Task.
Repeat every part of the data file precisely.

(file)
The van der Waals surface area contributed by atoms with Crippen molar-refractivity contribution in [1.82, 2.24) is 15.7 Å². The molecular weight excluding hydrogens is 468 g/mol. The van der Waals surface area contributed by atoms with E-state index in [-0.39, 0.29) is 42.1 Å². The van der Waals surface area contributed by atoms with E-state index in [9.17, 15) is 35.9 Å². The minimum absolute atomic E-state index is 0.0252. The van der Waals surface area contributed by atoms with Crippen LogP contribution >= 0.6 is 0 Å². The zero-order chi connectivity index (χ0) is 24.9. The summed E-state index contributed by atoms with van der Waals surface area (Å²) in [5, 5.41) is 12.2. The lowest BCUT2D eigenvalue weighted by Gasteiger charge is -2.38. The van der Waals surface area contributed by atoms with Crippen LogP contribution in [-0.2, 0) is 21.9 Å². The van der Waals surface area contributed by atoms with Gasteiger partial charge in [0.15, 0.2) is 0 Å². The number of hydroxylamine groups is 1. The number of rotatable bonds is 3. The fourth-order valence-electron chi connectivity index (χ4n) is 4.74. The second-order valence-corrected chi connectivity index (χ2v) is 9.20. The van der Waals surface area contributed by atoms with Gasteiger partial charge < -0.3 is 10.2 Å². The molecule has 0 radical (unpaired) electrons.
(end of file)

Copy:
The van der Waals surface area contributed by atoms with Crippen molar-refractivity contribution in [1.82, 2.24) is 15.7 Å². The molecular weight excluding hydrogens is 468 g/mol. The van der Waals surface area contributed by atoms with E-state index in [-0.39, 0.29) is 42.1 Å². The van der Waals surface area contributed by atoms with E-state index in [9.17, 15) is 35.9 Å². The minimum absolute atomic E-state index is 0.0252. The van der Waals surface area contributed by atoms with Crippen LogP contribution >= 0.6 is 0 Å². The zero-order chi connectivity index (χ0) is 24.9. The summed E-state index contributed by atoms with van der Waals surface area (Å²) in [5, 5.41) is 12.2. The lowest BCUT2D eigenvalue weighted by Gasteiger charge is -2.38. The van der Waals surface area contributed by atoms with Crippen LogP contribution in [-0.2, 0) is 21.9 Å². The van der Waals surface area contributed by atoms with Gasteiger partial charge in [0.15, 0.2) is 0 Å². The number of hydroxylamine groups is 1. The number of rotatable bonds is 3. The fourth-order valence-electron chi connectivity index (χ4n) is 4.74. The second-order valence-corrected chi connectivity index (χ2v) is 9.20. The van der Waals surface area contributed by atoms with Gasteiger partial charge < -0.3 is 10.2 Å². The molecule has 0 radical (unpaired) electrons.